We’re going back to Mars in this week’s new release The Space Between Us. Far from an attempt to rescue Matt Damon, this new movie is about a young man’s journey from the red planet to connect with the life he never knew on Earth. Gardner Elliot (Asa Butterfield) was born on Mars after his astronaut mother only became aware she was pregnant after taking off on her journey there. She dies in childbirth, though, leaving Gardner to be raised by the other members of the team, who are there for the long-haul.
Now a teenager, Gardner has some contact with Earth, though, especially a connection with Tulsa (Britt Robertson), a young woman who doesn’t really believe his story. Eventually he’s able to return to Earth and he seeks her out, starting a journey of self-exploration for the two of them as Gardner seeks to find his father, whose identity was never told to him. Tragedy lurks, though, as the scientists responsible for Gardner realize his organs, which adapted for Mars’ environment, can’t handle Earth’s atmosphere.
The first poster is all about making sure the audience knows this is an emotional journey of some sort. Butterfield is decked out in some kind of astronaut gear, his helmet off of course so we can see his face, as he walks through a field of grass and flowers, a blazing sunset in the background. “What’s your favorite thing about earth?” the copy at the top asks, setting up the idea that he – or someone – isn’t actually from here.
“I want to go to Mars” we hear as the trailer opens and we see a mission is being prepped to send six astronauts to Mars to live there, not just visit and return. On the way one of them becomes pregnant but the woman dies while the son lives, spending his entire life on the planet, something he starts to push back against. Eventually he’s brought back to Earth, but he’s then confined to a hospital room. He breaks free, though, to meet with a girl he’s been video-calling with over the years, a girl who takes him on all sorts of new adventures. Those adventures are cut short, though, when he can’t handle being in Earth gravity for so long.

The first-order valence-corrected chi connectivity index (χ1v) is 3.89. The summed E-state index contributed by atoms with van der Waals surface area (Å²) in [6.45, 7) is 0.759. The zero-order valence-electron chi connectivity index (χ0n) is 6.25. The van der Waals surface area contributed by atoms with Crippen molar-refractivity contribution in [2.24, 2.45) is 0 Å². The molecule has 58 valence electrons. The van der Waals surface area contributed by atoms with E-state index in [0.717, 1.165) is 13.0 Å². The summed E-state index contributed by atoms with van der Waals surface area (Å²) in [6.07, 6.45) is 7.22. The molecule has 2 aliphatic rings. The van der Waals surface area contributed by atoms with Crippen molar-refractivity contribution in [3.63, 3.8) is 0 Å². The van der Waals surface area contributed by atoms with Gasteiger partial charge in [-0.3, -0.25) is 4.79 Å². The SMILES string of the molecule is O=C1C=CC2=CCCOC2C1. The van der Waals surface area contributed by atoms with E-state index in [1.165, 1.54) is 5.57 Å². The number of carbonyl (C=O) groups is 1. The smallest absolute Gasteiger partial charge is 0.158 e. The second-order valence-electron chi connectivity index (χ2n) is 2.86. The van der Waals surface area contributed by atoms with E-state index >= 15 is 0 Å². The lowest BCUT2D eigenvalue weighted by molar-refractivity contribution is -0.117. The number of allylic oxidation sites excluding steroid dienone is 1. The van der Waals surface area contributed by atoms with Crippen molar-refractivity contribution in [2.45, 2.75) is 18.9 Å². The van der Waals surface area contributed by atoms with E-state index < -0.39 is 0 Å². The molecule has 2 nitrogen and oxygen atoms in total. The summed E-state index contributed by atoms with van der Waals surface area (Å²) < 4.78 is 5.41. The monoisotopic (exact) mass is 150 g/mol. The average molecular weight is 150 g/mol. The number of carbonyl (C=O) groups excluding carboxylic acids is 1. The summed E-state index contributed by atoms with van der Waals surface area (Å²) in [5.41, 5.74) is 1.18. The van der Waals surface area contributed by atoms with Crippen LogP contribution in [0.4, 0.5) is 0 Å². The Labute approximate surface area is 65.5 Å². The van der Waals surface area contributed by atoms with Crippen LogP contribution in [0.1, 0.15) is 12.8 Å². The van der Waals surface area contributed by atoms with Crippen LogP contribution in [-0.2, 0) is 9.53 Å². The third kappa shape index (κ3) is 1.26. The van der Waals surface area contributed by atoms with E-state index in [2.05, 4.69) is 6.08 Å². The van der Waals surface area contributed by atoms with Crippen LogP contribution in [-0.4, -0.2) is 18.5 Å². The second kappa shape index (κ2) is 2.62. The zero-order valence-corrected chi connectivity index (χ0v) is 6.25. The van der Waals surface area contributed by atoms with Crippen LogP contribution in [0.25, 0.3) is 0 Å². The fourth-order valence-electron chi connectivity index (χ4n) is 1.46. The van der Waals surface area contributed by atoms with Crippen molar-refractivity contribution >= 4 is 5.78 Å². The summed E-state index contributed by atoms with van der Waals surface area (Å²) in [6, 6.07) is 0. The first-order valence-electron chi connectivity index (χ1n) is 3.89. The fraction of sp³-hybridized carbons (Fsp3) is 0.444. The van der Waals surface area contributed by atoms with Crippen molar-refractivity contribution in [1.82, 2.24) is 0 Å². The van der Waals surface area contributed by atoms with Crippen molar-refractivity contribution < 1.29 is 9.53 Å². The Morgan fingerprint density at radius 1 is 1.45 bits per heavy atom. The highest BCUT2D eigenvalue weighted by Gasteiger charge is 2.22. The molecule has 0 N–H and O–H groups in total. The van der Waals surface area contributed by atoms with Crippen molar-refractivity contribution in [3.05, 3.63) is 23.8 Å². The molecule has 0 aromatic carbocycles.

There are some overt references to other Mars films here – “Bring him home” being shouted by BD Wong among them – but for the most
There are some overt references to other Mars films here – “Bring him home” being shouted by BD Wong among them – but for the most part this sells the movie as a YA romance that happens to involve a space travel element. It’s super emotional and what plot points aren’t spelled out by the trailer are easy to guess at. For those fans it will work, for others it won’t.
The second trailer is much more focused on the relationship between Gardner and Tulsa, starting out showing them video chatting, with her not quite knowing that he’s actually on Mars. After some quick back and forth among the scientists, he’s back on Earth and on his way to find Tulsa. She agrees to take him on a road trip to find his father, which gives them a chance to spend time together. But again we see his physiology isn’t suited for Earth and things quickly turn south for him, even as the scientists responsible for the mission try and track him down to save his life.